The entrepreneurial trip of a lifetime

The Schusterman Foundation brings elite groups of young innovators for an inspiring Israel experience.

The group (photo credit: MAAYAN BEN ARTZI)
The group
(photo credit: MAAYAN BEN ARTZI)
It’s a typical Thursday night in Jerusalem: A vibrant, energetic group of young people gathers in the Mahaneh Yehuda market, chattering away and taking in the fresh cuisine, culture and history of the city. The group buzzes with energy, murmuring excitedly about topics ranging from the food in front of them to ethics and improving the future.
But this isn’t the ordinary crowd. This particular group of young tourists came to Israel on a trip titled “From Eden to Zion,” a project of the Schusterman Foundation.
The 10-day journey brought a diverse group of some of the brightest, most passionate and creative young entrepreneurs of this generation to Israel to expand on their talents, give them further tools for innovation, and further develop leadership skills.
Among the group members were musicians, start-up CEOs, real-estate developers, social activists, business owners and heads of foundations. Their itinerary included a wide spectrum of activities and experiences, such as visiting kibbutzim in the North to learn about leadership ideals, inclusiveness, work ethic and the importance of building strong relationships in a work environment; Tel Aviv to learn about start-up culture and innovative technology; and Jerusalem to learn about building a modern future while staying true to the past.
The Schusterman Foundation was established in 1987 with the goal of building a better future for both the Jewish people and the world through education, leadership training, and creating networks for innovation. As such, the foundation takes great interest in young people who have a vision to create positive world change through innovative initiatives.
According to Seth Cohen, the organization’s director of network initiatives, “[foundation cofounder] Lynn Schusterman believes in the power of young people to create change through strong positive connection, global community, and dedication to tikkun olam [repairing the world].... [Her late husband] Charles Schusterman has said if a young person has a good mind, we have a lot to work with. We have a generation of young people with talent and great minds. We can put this to work in order to create leaders that are Jewish, dedicated to bettering the world.”
With that in mind, the foundation chose the trip participants carefully, he notes. “All participants were members of ‘Summit,’ which is a magnet for people who think bold, take risks and make it happen. We had a selective application process which prioritized people who expressed interest in seeing Israel through entrepreneurial eyes.”
Ultimately, says Cohen, the goals for the trip were “to energize these incredibly talented individuals and empower leaders to take their place within the Jewish people or Israel, to make Israel a relevant piece to put in their toolbox for global change, and to help them understand that leadership requires understanding of opportunities and challenges – and Israel is rich with both.”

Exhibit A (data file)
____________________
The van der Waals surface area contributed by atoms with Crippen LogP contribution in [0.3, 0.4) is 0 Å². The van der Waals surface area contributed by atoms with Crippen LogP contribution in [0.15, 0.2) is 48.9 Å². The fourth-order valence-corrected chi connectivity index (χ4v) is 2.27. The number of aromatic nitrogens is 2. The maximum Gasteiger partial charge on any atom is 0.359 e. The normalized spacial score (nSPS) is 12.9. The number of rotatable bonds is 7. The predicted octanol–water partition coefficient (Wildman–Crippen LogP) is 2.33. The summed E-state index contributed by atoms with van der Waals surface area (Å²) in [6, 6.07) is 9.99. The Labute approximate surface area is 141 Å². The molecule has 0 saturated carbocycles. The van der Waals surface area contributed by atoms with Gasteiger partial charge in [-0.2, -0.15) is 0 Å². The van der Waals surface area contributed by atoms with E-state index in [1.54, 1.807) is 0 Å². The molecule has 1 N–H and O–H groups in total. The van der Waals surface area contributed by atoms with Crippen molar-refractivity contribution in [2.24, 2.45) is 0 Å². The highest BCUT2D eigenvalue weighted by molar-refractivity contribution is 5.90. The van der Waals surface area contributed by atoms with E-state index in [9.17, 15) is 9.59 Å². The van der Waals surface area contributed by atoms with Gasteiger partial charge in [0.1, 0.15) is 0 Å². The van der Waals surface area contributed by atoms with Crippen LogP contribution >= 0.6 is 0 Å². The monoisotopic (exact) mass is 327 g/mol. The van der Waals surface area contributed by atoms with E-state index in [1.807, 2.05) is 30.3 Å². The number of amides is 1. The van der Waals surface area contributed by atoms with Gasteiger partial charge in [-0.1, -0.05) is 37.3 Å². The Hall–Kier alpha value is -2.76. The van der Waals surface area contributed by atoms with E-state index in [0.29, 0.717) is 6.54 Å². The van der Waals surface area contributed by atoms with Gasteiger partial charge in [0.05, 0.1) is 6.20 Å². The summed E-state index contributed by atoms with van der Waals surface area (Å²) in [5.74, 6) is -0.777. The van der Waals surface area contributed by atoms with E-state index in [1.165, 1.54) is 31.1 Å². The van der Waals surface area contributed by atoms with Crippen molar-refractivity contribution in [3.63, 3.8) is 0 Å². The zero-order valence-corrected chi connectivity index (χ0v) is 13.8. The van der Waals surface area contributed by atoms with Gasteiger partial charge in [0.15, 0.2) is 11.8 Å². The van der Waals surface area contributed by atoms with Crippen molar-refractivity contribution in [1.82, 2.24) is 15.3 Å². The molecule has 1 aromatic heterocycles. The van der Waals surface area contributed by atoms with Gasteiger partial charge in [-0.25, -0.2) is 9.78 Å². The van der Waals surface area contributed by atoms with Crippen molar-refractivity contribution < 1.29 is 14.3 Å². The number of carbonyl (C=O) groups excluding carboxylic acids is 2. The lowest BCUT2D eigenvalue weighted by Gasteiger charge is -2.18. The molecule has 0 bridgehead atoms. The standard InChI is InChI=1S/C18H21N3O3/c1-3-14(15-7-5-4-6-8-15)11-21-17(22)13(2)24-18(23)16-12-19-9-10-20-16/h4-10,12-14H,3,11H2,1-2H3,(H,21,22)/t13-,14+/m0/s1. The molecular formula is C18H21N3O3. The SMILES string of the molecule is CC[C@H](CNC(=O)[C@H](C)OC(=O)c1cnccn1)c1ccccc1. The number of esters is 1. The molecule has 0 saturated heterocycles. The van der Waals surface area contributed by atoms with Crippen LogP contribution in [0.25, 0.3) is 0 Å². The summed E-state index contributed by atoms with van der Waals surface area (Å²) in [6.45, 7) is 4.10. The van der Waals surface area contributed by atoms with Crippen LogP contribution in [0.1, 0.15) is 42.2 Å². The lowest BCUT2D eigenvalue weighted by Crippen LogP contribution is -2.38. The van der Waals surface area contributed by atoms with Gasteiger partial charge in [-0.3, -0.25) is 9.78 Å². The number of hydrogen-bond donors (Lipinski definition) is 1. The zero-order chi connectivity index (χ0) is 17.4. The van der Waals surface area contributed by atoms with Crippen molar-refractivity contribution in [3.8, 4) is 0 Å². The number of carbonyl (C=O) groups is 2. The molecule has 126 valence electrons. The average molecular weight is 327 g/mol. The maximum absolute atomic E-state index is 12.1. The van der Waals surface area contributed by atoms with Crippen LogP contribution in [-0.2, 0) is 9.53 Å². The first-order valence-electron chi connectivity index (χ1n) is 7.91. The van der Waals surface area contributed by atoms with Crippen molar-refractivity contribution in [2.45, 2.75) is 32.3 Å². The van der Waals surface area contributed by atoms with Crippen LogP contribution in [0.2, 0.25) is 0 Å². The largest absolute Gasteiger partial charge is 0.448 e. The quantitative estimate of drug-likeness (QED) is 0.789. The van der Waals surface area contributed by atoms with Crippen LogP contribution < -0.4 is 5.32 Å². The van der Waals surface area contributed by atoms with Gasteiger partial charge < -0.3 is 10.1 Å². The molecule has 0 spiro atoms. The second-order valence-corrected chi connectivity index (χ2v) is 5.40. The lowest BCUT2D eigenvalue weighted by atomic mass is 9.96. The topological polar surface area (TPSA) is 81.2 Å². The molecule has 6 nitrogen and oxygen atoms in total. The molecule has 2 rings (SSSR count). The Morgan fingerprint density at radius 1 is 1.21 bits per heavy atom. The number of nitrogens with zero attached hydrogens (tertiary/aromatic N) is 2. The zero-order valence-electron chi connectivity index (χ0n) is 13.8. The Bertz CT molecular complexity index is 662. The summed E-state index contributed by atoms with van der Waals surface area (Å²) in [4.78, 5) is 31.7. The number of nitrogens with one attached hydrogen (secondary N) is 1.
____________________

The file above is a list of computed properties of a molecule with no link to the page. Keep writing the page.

Participant Jessica Assaf – who as a teenager lobbied California state legislation to create a law against unsafe cosmetic products – was particularly inspired by the kibbutz lifestyle.
“Many companies focus on small details, financials, and maintain a desire for independence. In contrast, kibbutzim always focus on the human connection, which is what really matters. They try to create an environment which fosters communication, encourages learning from those around you, and enables people to grow together. I felt very connected to the kibbutz.”
The relaxed culture of kibbutzim struck a chord among many in the group. It was impressive to them that people could be hard-working and accomplished, yet operate in an atmosphere that was calm and tranquil. The balance between these two seemingly opposite work-styles was something they felt could be useful in US companies as well.
Meanwhile, Stephan Cesarini, co-founder of SAS Media and the visionary behind the “What’s Your Dream” initiative – a social movement encouraging individuals to pursue their life passions – was moved by his new-found connection with the personal side of the Middle East conflict.
“My biggest realization is how Americans are so desensitized to war and are unable to connect to the emotions of the people involved,” he says. “This was the first time I could connect [to the conflict] in heart and mind, which brings so much more awareness.”
Ami Aronson – managing director of the Bernstein Family Foundation, a DC based foundation created to sponsor and encourage social change, American democracy, culture, and Jewish causes – was inspired to create similar events for young leaders in the DC metropolitan area.
“I would like to take the community and create a DC Jewish Summit, to promote dialogue about issues that matter through alternative vehicles such as art,” he says.
And Paul Solomon, an influential Los Angeles-based developer, got positive vibes from the vibrant, resilient city life of both Tel Aviv and Mahaneh Yehuda.
He recounts hearing about Mahaneh Yehuda directly after the bombing there during the second intifada; the place was devastated, deserted and full of utter destruction. “You don’t see any evidence of that here today. It is rejuvenated and alive. I hope that we can do the same for downtown Los Angeles.”
While Israel has evidently made an impact on the participants in “From Eden to Zion,” it is the impact these individuals have on Israel, the Jewish people and the world that this trip aims to optimize. As Cohen puts it, “we hope these individuals will now be motivated to become a part of history and step into the amazing Jewish narrative. This narrative is far from finished, but it needs people. People are the oxygen of the Jewish narrative.”